At the end of the 1920s, the issue of the scale and sources of financing of migration was of crucial importance. In general, the resettlement of peasants in pre-revolutionary time is estimated as a “costly” process for the state. On average, expenditures of the state per a migrant household increased from 75.6 rubles in 1885—1889 to 1,216.2 rubles in 1910—1914. Particular attention was also drawn to the dynamics of the funds of migrants themselves. Their role in the pre-war years had grown, thanks to the improvement of the migration management, the creation of more favourable conditions for the liquidation of farms in places of departure, reduction of travel costs, etc. As a result, the survey conducted in 1911-1912 in the Tomsk province showed an increase in the net capital of the migrant households: from 108.8 rubles in households, which moved 21 years ago, to 423.81 rubles in those which moved less than 3 years ago. In the structure of personal funds of migrants, a significant part (over ¼) was proceeds from the sale of land (Zhdanov 1928: 80).

Reduction of the state expenses on the support of resettlements in the Soviet years, denomination of national currency, and significantly lowered funds of migrants brought to the conclusion that financing and organization of resettlement in the 1920s were much worse than before the First World War. The level of organization of migration and economic situation of migrants “did not give reason to think that the efficiency of resettlement expenditures would be higher than before the war” (Zhdanov 1928: 81-82). Such careful assessments could not conceal the dramatic situation of migrants in the late 1920s. In the conditions of reduced financing, as well as the influence of other factors, including ethnical, Kazakhstan’s capacity to increase grain harvest was doubtful. Since migration to the Steppe region was recognized as one of the most effective, it was proposed to solve the problem of development of the grain economy with the focus on the organization of migrant farms in the Steppe zone and the use of the remnants of the colonization fund in the forest-steppe zone (Zhdanov 1928: 81−83). These findings were presented as practical results of an analysis of the efficiency of resettlement costs. However, from the academic point of view this analysis was of limited value because it did not go beyond the dependence of labour and capital efficiency on the area of settlement.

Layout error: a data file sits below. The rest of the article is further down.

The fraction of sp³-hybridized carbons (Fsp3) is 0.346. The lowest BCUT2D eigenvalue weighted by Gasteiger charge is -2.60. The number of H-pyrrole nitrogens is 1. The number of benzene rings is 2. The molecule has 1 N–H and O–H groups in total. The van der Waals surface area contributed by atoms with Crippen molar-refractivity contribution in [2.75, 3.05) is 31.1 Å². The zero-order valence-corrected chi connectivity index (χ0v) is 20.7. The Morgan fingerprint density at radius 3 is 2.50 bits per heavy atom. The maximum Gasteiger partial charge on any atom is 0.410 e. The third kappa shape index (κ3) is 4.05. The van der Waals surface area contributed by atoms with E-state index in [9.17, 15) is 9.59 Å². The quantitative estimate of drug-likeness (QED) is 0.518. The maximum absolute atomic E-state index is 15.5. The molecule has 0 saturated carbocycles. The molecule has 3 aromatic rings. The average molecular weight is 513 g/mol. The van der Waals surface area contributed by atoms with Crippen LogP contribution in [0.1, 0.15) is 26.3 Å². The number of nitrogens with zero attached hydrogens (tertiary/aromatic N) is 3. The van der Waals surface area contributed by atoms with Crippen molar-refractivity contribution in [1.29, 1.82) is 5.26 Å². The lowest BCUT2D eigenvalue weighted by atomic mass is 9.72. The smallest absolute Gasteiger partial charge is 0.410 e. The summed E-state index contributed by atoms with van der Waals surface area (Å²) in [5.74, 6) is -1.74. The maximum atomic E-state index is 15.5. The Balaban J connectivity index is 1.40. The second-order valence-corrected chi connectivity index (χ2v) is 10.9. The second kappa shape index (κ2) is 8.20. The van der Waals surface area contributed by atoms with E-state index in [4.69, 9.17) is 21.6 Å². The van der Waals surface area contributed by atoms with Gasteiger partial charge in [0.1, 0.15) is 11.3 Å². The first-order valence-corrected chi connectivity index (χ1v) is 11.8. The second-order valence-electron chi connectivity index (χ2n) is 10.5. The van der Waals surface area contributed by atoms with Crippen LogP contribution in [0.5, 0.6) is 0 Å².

A broader view of examining the cost-effectiveness of migration meant taking into account the characteristics of migration as a social phenomenon. The principal conclusion was that the low cost of capital and labour on migration does not mean “cancellation” of migration, since it is first necessary to “eliminate” the causes of migration. At the same time, the objective nature of migration did not “cancel” search for optimal forms of organization and management of this process, i.e. the choice of the territory of settlement, the size and structure of investments, the development of a system of migrant-support instruments, etc.

Complex differentiation of factors influencing the efficiency of capital and labour, called for the development of a special methodology, especially in the calculation of national-wide economic and social efficiency of the expenditures on migration. The directions proposed for solving such a complex problem have not lost their relevance nowadays (if adopted to different types of migration, including international). These include the impact of capital and output growth in areas of settlement as a direct result of migration, the labour intensity of capital spent, comparison of welfare of households in areas of departure and destination, the impact of migration on the economy of destination and departure areas, etc. (Zhdanov 1929: 32-34, 40).

Therefore, the proposed approach to assessment of migration as a social phenomenon was fundamentally different from the simplistic attitude to this process that was approved in the late 1920s. Regretfully, studies on the efficiency of capital and labour remained unnoticed by contemporaries and therefore didn’t receive support and development. However, for the contemporary reader, these studies are a good reminder of the difficult path of development of science and its dependence on many circumstances.

1 Khodoki — here: peasants who were sent by community to the new territories as pioneers to evaluate conditions of life and state of land in the supposed place of destination and prepare the further migration of their families and fellow-villages.
2 In places of destination, migrant peasants have got plots of land for agricultural cultivation. Legally, these plots were the State property. Later on, migrants could purchase these plots for private property.

Reference list

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Authors information

Valentina M. Moiseenko, Doctor in Economics, Independent researcher. E-mail: mvm.msu@gmail.com